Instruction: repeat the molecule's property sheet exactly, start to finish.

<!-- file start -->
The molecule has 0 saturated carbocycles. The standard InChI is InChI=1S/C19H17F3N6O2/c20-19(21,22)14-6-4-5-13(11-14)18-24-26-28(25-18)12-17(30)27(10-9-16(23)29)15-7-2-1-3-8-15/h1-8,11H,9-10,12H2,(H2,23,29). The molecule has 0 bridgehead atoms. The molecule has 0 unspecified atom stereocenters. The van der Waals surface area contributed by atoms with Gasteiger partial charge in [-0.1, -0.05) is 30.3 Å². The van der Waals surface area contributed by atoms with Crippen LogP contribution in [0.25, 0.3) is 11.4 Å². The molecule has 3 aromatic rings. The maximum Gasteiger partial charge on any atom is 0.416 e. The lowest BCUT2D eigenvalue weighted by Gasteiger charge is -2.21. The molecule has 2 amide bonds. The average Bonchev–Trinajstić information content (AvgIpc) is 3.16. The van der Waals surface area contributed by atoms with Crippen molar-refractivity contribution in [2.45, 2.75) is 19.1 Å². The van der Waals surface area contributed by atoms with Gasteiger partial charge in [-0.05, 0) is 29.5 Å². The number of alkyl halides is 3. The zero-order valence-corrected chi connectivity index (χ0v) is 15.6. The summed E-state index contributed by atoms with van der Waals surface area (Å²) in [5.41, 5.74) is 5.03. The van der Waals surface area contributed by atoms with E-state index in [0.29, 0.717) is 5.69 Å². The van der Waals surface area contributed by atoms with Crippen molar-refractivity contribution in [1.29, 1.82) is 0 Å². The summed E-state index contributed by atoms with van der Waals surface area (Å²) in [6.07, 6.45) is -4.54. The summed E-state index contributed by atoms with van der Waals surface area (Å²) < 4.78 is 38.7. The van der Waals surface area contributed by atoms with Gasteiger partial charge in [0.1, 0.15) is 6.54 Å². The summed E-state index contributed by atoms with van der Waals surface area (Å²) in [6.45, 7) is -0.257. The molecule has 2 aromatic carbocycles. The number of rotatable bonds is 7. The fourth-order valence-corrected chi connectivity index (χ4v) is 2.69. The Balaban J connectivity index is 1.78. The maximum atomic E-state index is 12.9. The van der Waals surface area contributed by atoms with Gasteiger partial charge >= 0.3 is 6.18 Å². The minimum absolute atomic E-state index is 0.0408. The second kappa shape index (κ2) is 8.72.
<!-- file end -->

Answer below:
The molecule has 0 saturated carbocycles. The standard InChI is InChI=1S/C19H17F3N6O2/c20-19(21,22)14-6-4-5-13(11-14)18-24-26-28(25-18)12-17(30)27(10-9-16(23)29)15-7-2-1-3-8-15/h1-8,11H,9-10,12H2,(H2,23,29). The molecule has 0 bridgehead atoms. The molecule has 0 unspecified atom stereocenters. The van der Waals surface area contributed by atoms with Gasteiger partial charge in [-0.1, -0.05) is 30.3 Å². The van der Waals surface area contributed by atoms with Crippen LogP contribution in [0.25, 0.3) is 11.4 Å². The molecule has 3 aromatic rings. The maximum Gasteiger partial charge on any atom is 0.416 e. The lowest BCUT2D eigenvalue weighted by Gasteiger charge is -2.21. The molecule has 2 amide bonds. The average Bonchev–Trinajstić information content (AvgIpc) is 3.16. The van der Waals surface area contributed by atoms with Crippen molar-refractivity contribution in [2.45, 2.75) is 19.1 Å². The van der Waals surface area contributed by atoms with Gasteiger partial charge in [-0.05, 0) is 29.5 Å². The number of alkyl halides is 3. The zero-order valence-corrected chi connectivity index (χ0v) is 15.6. The summed E-state index contributed by atoms with van der Waals surface area (Å²) in [5.41, 5.74) is 5.03. The van der Waals surface area contributed by atoms with E-state index in [0.29, 0.717) is 5.69 Å². The van der Waals surface area contributed by atoms with Crippen molar-refractivity contribution in [1.29, 1.82) is 0 Å². The summed E-state index contributed by atoms with van der Waals surface area (Å²) in [6.07, 6.45) is -4.54. The summed E-state index contributed by atoms with van der Waals surface area (Å²) < 4.78 is 38.7. The van der Waals surface area contributed by atoms with Gasteiger partial charge in [0.1, 0.15) is 6.54 Å². The summed E-state index contributed by atoms with van der Waals surface area (Å²) in [6.45, 7) is -0.257. The molecule has 2 aromatic carbocycles. The number of rotatable bonds is 7. The fourth-order valence-corrected chi connectivity index (χ4v) is 2.69. The Balaban J connectivity index is 1.78. The maximum atomic E-state index is 12.9. The van der Waals surface area contributed by atoms with Gasteiger partial charge >= 0.3 is 6.18 Å². The minimum absolute atomic E-state index is 0.0408. The second kappa shape index (κ2) is 8.72.